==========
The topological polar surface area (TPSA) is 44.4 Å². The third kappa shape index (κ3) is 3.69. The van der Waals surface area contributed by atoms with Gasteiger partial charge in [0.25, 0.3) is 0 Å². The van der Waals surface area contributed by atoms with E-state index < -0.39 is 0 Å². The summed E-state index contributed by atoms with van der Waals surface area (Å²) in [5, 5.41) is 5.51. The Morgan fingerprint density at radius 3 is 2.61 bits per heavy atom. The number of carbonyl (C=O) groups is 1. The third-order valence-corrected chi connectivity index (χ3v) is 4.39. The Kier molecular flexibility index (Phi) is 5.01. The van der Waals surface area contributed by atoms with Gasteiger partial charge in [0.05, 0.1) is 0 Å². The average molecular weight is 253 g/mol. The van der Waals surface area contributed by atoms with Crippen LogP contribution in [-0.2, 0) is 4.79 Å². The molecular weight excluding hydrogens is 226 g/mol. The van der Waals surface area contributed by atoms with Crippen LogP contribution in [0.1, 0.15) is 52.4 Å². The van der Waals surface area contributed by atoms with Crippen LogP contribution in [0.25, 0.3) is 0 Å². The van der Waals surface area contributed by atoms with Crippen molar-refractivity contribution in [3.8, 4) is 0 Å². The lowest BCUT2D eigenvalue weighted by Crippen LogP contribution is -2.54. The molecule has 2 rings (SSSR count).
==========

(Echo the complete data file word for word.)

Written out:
The topological polar surface area (TPSA) is 44.4 Å². The third kappa shape index (κ3) is 3.69. The van der Waals surface area contributed by atoms with Gasteiger partial charge in [0.25, 0.3) is 0 Å². The van der Waals surface area contributed by atoms with E-state index < -0.39 is 0 Å². The summed E-state index contributed by atoms with van der Waals surface area (Å²) in [5, 5.41) is 5.51. The Morgan fingerprint density at radius 3 is 2.61 bits per heavy atom. The number of carbonyl (C=O) groups is 1. The third-order valence-corrected chi connectivity index (χ3v) is 4.39. The Kier molecular flexibility index (Phi) is 5.01. The van der Waals surface area contributed by atoms with Gasteiger partial charge in [0.05, 0.1) is 0 Å². The average molecular weight is 253 g/mol. The van der Waals surface area contributed by atoms with Crippen LogP contribution in [-0.2, 0) is 4.79 Å². The molecular weight excluding hydrogens is 226 g/mol. The van der Waals surface area contributed by atoms with Crippen LogP contribution in [0.1, 0.15) is 52.4 Å². The van der Waals surface area contributed by atoms with Crippen LogP contribution in [0.25, 0.3) is 0 Å². The van der Waals surface area contributed by atoms with Crippen molar-refractivity contribution in [3.8, 4) is 0 Å². The lowest BCUT2D eigenvalue weighted by Crippen LogP contribution is -2.54. The molecule has 2 rings (SSSR count).